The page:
OLYMPIA – At its Dec.13 and 14 meetings, the Washington State Transportation Commission will discuss results from a survey which asked Washington residents how they feel about the transportation system, what their priorities are, and how they think we should pay for growing needs. The survey’s initial findings were presented in November to the Governor’s Connecting Washington Task Force.
Other items on the Commission’s December agenda include briefings and updates on State Route 520 tolling, the Columbia River Crossing (CRC) Project, Tacoma Narrows Bridge tolling, and an update on the I-405 Traffic and Revenue Study.
The meetings will take place from 9 a.m. to 5 p.m. Tuesday and Wednesday, Dec. 13 and 14, at the Transportation Building, 310 Maple Park Ave. SE in Olympia. The meeting is open to the public and those wishing to speak to the commission may do so during the public comment period scheduled to begin at 4:30 p.m. Tuesday.
The Tuesday agenda begins with a status update on SR 520 tolling, followed by a report on the Columbia River Crossing project, which includes an overview of a recent project finance report issued by the Oregon State Treasurer. Also on Tuesday, updates will be given on the financial standing of the Tacoma Narrows Bridge as well as several tolling feasibility studies. Finally, Cambridge Systematics will provide a report on their work estimating traffic and revenue levels if I-405 Express Toll Lanes were placed on the entire corridor. The firm was hired by the Commission to conduct this work, a directive from the 2011Washington State Legislature.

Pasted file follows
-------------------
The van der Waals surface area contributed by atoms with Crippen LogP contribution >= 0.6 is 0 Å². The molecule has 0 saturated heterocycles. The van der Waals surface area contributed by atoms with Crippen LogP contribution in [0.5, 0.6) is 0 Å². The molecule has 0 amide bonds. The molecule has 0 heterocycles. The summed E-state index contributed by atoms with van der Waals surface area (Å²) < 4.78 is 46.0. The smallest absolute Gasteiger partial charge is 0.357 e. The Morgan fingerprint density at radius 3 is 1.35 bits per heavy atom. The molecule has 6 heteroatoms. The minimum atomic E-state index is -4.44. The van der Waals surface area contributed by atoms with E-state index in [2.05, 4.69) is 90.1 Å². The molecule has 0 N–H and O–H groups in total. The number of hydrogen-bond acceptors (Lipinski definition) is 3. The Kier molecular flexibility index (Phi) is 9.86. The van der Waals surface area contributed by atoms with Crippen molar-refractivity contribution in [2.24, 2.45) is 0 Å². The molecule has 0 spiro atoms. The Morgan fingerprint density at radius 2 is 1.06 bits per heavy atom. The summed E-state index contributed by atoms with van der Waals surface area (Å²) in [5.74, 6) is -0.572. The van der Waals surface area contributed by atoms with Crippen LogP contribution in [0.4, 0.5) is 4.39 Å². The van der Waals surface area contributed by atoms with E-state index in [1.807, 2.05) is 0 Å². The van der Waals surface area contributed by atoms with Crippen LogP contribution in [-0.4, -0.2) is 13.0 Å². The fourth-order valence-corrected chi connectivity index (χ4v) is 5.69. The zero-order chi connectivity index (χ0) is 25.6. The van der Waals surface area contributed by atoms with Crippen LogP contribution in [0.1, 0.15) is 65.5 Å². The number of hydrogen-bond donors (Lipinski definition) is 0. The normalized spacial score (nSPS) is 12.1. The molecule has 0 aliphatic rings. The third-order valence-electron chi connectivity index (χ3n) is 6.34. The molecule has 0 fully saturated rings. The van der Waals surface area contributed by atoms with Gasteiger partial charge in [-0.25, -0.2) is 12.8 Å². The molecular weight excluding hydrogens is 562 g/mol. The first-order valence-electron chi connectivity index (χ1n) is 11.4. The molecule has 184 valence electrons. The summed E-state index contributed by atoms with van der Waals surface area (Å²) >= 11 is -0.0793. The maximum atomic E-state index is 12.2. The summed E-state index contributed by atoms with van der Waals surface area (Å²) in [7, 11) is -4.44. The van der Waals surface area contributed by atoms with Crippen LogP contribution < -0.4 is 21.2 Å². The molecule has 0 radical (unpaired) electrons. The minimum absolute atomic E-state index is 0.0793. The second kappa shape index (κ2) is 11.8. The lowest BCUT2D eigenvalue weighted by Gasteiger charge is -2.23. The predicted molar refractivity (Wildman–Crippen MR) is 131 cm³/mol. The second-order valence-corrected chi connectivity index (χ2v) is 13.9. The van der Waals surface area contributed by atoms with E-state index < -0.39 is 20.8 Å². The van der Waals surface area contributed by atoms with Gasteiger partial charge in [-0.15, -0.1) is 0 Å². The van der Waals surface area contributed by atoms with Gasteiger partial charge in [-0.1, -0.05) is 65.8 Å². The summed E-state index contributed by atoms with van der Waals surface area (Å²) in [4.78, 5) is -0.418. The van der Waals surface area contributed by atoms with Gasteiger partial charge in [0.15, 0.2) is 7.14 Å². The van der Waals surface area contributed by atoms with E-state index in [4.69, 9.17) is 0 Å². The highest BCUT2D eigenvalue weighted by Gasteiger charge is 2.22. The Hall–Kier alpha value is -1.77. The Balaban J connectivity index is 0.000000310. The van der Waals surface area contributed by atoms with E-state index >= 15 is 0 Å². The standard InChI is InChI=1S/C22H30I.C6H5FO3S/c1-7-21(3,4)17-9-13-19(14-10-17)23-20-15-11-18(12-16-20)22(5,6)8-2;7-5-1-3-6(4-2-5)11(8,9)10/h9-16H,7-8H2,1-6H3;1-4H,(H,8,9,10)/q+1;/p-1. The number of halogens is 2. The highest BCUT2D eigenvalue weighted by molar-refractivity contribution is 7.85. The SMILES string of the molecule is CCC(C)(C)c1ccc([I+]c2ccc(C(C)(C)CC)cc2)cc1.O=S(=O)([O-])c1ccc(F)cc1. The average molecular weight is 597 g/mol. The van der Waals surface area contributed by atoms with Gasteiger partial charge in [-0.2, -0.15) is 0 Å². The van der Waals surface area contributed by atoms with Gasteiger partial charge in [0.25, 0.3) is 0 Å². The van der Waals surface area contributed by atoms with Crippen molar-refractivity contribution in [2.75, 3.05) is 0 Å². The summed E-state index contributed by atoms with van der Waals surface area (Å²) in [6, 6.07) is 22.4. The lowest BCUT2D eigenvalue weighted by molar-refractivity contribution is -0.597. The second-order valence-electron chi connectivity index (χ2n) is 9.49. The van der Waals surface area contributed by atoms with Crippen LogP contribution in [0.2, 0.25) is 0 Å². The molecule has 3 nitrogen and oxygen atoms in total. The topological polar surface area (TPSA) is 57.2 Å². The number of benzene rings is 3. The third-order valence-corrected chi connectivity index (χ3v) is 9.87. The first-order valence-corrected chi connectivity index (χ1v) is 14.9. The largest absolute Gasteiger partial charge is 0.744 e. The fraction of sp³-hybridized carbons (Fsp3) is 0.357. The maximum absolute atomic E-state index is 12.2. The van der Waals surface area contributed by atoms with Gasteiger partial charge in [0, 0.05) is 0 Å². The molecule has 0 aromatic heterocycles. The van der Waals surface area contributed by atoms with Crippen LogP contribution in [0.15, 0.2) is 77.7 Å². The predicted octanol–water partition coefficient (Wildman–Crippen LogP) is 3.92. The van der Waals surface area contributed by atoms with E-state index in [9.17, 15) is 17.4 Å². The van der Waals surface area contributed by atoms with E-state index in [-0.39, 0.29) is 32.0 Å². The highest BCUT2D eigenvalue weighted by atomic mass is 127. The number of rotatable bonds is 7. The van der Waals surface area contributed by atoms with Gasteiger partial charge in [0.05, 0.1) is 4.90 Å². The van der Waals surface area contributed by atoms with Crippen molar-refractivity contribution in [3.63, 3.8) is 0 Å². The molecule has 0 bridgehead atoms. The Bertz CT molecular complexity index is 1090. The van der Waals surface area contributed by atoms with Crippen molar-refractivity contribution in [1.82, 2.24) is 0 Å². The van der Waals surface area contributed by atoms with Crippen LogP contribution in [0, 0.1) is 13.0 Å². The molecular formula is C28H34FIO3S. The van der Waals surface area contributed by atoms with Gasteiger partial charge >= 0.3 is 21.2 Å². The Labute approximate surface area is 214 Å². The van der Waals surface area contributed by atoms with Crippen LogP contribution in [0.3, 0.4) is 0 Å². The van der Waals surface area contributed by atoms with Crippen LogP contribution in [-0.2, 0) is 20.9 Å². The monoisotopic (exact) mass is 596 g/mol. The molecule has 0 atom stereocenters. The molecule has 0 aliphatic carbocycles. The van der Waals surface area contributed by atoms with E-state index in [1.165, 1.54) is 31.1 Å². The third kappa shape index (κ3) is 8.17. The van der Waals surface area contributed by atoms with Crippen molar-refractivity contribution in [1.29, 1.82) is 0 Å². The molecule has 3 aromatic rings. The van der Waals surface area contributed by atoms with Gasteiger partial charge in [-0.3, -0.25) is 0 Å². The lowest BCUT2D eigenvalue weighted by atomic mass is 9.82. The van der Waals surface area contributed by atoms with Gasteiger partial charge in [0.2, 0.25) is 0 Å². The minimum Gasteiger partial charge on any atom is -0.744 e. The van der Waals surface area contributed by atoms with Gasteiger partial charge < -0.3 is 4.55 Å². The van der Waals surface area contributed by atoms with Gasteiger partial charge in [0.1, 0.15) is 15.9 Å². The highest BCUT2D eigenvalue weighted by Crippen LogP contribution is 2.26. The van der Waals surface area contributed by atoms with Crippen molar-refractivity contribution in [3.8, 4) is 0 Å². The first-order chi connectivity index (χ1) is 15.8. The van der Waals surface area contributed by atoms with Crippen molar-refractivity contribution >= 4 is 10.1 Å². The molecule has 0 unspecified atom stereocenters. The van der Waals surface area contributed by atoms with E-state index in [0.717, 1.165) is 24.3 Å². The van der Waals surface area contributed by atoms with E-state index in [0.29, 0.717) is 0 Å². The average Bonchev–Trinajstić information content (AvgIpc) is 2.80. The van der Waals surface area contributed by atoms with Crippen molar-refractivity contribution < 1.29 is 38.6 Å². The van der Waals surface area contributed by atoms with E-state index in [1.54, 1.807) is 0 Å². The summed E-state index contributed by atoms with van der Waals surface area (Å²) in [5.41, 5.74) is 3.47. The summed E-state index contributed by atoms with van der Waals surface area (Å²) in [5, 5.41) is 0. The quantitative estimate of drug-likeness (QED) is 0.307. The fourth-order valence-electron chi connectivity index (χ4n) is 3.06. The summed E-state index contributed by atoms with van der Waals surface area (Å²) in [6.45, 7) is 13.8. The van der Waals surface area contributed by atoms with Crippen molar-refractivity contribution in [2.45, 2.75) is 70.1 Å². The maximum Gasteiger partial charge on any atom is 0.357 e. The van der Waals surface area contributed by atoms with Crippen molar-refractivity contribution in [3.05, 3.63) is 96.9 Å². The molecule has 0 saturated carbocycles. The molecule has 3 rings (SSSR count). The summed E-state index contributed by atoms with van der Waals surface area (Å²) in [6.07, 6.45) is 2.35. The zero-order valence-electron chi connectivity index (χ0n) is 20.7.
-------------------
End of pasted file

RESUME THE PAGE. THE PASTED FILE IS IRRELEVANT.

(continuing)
The Wednesday agenda begins with an overview of county and city transportation funding, followed by a discussion of Oregon’s efforts on vehicle miles traveled (VMT) programs. At the end of Wednesday, the results of the Statewide Transportation Survey will be presented.
Key survey findings include:
· When asked if they would support or oppose “raising some transportation taxes and fees,” 59 percent of residents say they would support it. The level of support grows to 62 percent when informed of some of the benefits that would result from additional transportation investments.
· Residents believe investments should go first to maintaining and repairing the existing transportation system, followed by increasing capacity and expanding travel options.
· Six out of ten residents (59 percent) support tolling as a way to pay for major projects.